One of our recent projects, these photographic crayon enlargements, associated with founder of the National Zoo William Temple Hornaday, were made on sensitized paper that was then adhered to a linen “canvas” stretched around wooden frames. The paper had become brittle, and handling at some point in the past led to a number of punctures and tears through both the paper and the linen support. Water damage was also evident from visible tide lines, as were various discolored areas. The goal of our treatment was to remove the enlargements from the wooden stretchers, stabilize the damaged areas, and devise a suitable new mounting method.
The wooden stretchers caused three issues: first, tannins present in the wood had discolored the adjacent linen backing and had potential to migrate into the sensitized paper, further weakening the already brittle paper; second, the nails attaching the linen to the wood were rusted and flaking; third, the frame had trapped a large amount of debris. To remove the stretcher, a Preservation Pencil (a hot air gun, coupled with a ultrasonic humidifier to provide local, low humidification) was used to soften the adhesive holding the paper and linen in place, and the enlargement was gently lifted away from the rear of the frame with a microspatula. Once the edges were accessible, the microspatula was used to carefully free the linen out from behind the rusting nails. Once the linen was freed, the stretcher could be lifted away from the enlargement and discarded. The detritus that had accumulated behind the frame was removed by hand first and followed up with a HEPA-filtered vacuum cleaner.
Temporary bridge mends had been applied to the verso of the enlargements to stabilize the free edges of the tears and losses. These were removed mechanically with a microspatula where adhesion was weaker and softened using the hot air humidifier elsewhere.
A heat-set repair tissue made of medium-weight Japanese tissue coated with Plextol B500 acrylic adhesive was then prepared to mend the enlargements. Plextol was chosen for its good adhesion and excellent flow, which allowed the adhesive to securely grip the somewhat open weave of the linen backing while still offering easy reversibility. Mends were shaped for each tear with a perforating pen and made wide enough to provide support to the enlargement. The mends were then applied using a heated spatula through silicone release paper (preventing sticking or scorching), paying particular attention to the edges.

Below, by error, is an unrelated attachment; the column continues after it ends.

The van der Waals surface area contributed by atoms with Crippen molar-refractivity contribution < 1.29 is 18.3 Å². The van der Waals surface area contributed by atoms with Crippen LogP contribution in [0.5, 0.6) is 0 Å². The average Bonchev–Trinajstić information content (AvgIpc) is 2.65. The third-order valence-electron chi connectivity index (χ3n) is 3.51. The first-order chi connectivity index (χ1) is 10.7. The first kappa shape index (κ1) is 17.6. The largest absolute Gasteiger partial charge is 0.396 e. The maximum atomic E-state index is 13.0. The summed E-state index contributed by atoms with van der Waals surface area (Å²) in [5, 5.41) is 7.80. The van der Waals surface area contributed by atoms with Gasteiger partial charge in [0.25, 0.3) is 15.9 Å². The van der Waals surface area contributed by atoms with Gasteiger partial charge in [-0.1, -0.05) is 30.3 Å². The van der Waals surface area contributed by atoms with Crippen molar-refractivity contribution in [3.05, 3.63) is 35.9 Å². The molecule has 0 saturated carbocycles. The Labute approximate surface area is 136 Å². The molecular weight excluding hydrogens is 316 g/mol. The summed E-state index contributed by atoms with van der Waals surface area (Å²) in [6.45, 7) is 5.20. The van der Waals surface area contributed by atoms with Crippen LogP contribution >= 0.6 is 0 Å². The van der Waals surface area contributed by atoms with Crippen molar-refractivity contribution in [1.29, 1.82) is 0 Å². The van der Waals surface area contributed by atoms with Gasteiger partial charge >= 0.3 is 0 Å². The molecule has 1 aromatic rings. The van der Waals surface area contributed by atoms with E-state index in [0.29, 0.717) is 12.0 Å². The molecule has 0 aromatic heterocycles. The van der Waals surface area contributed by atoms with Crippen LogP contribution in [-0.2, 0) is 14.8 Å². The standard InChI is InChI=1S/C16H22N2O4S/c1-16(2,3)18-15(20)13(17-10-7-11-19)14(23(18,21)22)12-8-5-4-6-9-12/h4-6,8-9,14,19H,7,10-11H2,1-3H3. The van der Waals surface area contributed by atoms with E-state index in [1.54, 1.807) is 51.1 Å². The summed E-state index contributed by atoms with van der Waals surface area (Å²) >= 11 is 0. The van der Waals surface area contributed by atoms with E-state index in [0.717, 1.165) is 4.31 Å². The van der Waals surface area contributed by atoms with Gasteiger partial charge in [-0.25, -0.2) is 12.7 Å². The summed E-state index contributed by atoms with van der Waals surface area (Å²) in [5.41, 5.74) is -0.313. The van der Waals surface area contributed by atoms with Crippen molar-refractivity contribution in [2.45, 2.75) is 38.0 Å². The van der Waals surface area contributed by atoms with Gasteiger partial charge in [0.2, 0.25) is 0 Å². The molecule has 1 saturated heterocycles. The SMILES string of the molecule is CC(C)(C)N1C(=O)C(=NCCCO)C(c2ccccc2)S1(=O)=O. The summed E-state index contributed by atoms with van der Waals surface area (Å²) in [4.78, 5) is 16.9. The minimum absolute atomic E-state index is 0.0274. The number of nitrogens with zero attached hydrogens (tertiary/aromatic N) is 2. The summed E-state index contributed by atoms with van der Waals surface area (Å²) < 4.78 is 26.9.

The enlargements were mounted on backing boards of corrugated E-flute board using a series of Japanese paper strips that would hold the objects lightly taut and provide necessary stability. Mounting strips were prepared by applying Plextol to one edge of a strip of the same medium-weight Japanese paper employed for mending. These were then cut into smaller strips, leaving five-inch-long pieces that were one inch wide, with about 1 square inch of the strip coated in Plextol on one side. These strips were applied to the verso of the enlargements.
Once all strips were attached, the backing board was put in place and registered. The enlargements were worked on with an elevated clear Plexiglas sheet as support, which enabled viewing of the recto and facilitated centering the backing board on the enlargement. The strips were wrapped around the backing board and fixed in place with cast-out films of Lascaux 498 HV acrylic adhesive, reactivated with the heated spatula. Strips were adhered beginning with the centrally positioned strips on each edge to prevent shifting.
Once the enlargements were mounted, areas of the image where the paper was lifting away from the linen backing were tacked back down using more of the Lascaux films. Detailed maps of the placement of these Lascaux pieces were made so future conservators know precisely where the Lascaux was applied.
Now stable and mounted securely, these historic images can be safely handled and displayed as necessary.
Accession 12-570, National Museum of Natural History (U.S.) Division of Mammals, Specimen Records, c. 1887, Smithsonian Institution Archives
Home Sweet Housing: Creating a Unique Enclosure for a Historic Photograph, The Bigger Picture Blog, Smithsonian Institution Archives
Taxidermist Turned Conservationist: The Man that Saved the Bison, A Castle of Curiosities, Smithsonian Mobile App